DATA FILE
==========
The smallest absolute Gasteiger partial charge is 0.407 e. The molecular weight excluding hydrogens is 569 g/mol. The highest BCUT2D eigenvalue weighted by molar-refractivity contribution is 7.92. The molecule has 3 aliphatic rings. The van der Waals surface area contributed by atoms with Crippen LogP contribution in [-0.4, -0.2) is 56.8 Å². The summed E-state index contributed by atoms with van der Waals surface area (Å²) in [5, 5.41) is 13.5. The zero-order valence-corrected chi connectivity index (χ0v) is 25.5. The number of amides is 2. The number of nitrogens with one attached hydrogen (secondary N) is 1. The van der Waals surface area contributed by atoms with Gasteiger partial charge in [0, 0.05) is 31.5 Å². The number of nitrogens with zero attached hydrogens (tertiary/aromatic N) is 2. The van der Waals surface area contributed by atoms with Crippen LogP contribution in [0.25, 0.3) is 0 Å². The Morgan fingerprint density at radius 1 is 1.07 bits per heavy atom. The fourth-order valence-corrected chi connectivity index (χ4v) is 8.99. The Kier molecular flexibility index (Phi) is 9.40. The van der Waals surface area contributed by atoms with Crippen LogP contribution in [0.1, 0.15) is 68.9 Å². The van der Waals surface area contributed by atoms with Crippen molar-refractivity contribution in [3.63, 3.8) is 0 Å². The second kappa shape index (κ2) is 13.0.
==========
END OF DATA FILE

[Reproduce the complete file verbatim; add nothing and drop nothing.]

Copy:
The smallest absolute Gasteiger partial charge is 0.407 e. The molecular weight excluding hydrogens is 569 g/mol. The highest BCUT2D eigenvalue weighted by molar-refractivity contribution is 7.92. The molecule has 3 aliphatic rings. The van der Waals surface area contributed by atoms with Crippen LogP contribution in [-0.4, -0.2) is 56.8 Å². The summed E-state index contributed by atoms with van der Waals surface area (Å²) in [5, 5.41) is 13.5. The zero-order valence-corrected chi connectivity index (χ0v) is 25.5. The number of amides is 2. The number of nitrogens with one attached hydrogen (secondary N) is 1. The van der Waals surface area contributed by atoms with Gasteiger partial charge in [0, 0.05) is 31.5 Å². The number of nitrogens with zero attached hydrogens (tertiary/aromatic N) is 2. The van der Waals surface area contributed by atoms with Crippen LogP contribution in [0.25, 0.3) is 0 Å². The Morgan fingerprint density at radius 1 is 1.07 bits per heavy atom. The fourth-order valence-corrected chi connectivity index (χ4v) is 8.99. The Kier molecular flexibility index (Phi) is 9.40. The van der Waals surface area contributed by atoms with Crippen LogP contribution in [0.1, 0.15) is 68.9 Å². The van der Waals surface area contributed by atoms with Crippen molar-refractivity contribution in [3.63, 3.8) is 0 Å². The second kappa shape index (κ2) is 13.0.